Distance and Inequality
With respect specifically to the Supreme Court—which sits only in Delhi and has no other benches—virtual hearings also serve as an eliminator of inequality. Research has shown that litigants situated geographically closer to Delhi file more cases in the Supreme Court compared to litigants situated further away. One likely cause for this contrast is that faraway litigants are deterred by the time and cost required to travel to Delhi and litigate their dispute in the Supreme Court. It was perhaps in anticipation of this difficulty that Article 130 of the Constitution allowed additional benches of the Supreme Court to be set up by the Chief Justice of India in consultation with the President; however, that power has never been exercised. (Similar concerns would apply to central benches of other adjudicatory bodies, e.g., principal benches of national tribunals.)
Further, though comparative research for High Courts is not available, one can extrapolate that geographically larger states would face similar problems with litigants finding it difficult to manage the time and cost of travelling to the city in which the High Court is situated. To combat this and ensure accessibility, several large states have multiple benches across the state. Even in respect of subordinate courts, it is a common litigation strategy to file cases in faraway courts to harass opponents.
Evolutionary reading of Article 19(1)(a)
Harassment of this nature was hard to address before the advent of video conferencing technology. But the Constitution must be receptive to technological advancement; our understanding of rights must change with evolving technological realities, and technological means should be used wherever possible to prevent and redress constitutional violations. On the issue of open courts, the Supreme Court adopted an evolutionary understanding of the right to receive information under Article 19(1)(a) of the Constitution. The earliest case to authoritatively rule on the right of the public to access courts was Kehar Singh (1988). The Supreme Court had held:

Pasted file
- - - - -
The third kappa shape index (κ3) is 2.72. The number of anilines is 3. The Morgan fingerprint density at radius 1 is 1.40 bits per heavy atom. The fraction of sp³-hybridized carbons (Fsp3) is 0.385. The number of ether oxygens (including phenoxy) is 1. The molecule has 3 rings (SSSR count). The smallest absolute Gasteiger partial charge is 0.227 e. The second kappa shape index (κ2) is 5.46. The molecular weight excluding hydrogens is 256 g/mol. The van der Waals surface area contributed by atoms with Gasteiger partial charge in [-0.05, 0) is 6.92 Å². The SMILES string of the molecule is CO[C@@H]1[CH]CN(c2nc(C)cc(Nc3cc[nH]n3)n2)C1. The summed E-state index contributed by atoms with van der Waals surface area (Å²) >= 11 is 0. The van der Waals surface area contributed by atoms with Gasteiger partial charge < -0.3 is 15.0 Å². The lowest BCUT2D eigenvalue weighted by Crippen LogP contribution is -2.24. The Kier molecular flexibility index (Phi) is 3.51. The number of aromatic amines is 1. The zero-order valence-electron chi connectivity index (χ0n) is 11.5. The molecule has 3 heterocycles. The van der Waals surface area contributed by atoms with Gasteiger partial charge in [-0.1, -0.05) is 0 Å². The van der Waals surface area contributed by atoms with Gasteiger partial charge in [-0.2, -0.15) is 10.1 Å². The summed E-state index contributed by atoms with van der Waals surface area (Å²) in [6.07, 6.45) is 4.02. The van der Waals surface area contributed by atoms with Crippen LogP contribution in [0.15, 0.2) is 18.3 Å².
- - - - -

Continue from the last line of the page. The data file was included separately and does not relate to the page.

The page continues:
“The courts like other institutions also belong to people. They are as much human institutions as any other. The other instruments and institutions of the State may survive by the power of the purse or might of the sword. But not the courts. The courts have no such means or power. The courts could survive only by the strength of public confidence. The public confidence can be fostered by exposing courts more and more to public gaze.”
The Kehar Singh Court obviously had only physical court hearings in mind. But these observations were loyally carried forward in later cases, and eventually in 2018, the Court acknowledged the immense role that technology can play in ensure open access to courts, and held that open live streaming of court proceedings was a fundamental right protected by Article 19(1)(a) of the Constitution:
“By providing “virtual” access of live court proceedings to one and all, it will effectuate the right of access to justice or right to open justice and public trial, right to know the developments of law and including the right of justice at the doorstep of the litigants. Open justice, after all, can be more than just a physical access to the courtroom rather, it is doable even “virtually” in the form of live streaming of court proceedings and have the same effect.”(emphasis supplied)
Similarly, the rights of access to justice must be interpreted in consonance with technological advancements. Virtual hearings—which render distance meaningless—must now be understood as flowing from two distinct constitutional guarantees. The first is access to justice, which includes the right of the litigant to remain present in the courtroom. The second is the positive guarantee of “equal protection of the laws” under Article 14 of the Constitution, which implies equal opportunity for all litigants to access courts. Denying the option of virtual hearings to litigants would breach both these constitutional guarantees.
Conversations around continuation of virtual hearings—during and post the pandemic—must consider the fundamental rights of litigants to access courtrooms and to take reasonable health safety precautions to remain safe during the pandemic. While other policy concerns must be taken seriously, including the unique concerns of the members of the Bar discussed in the Introduction section, these cannot trump rights considerations flowing from Part III of the Constitution.
This blog was written with the support of the Friedrich Naumann Foundation for Freedom.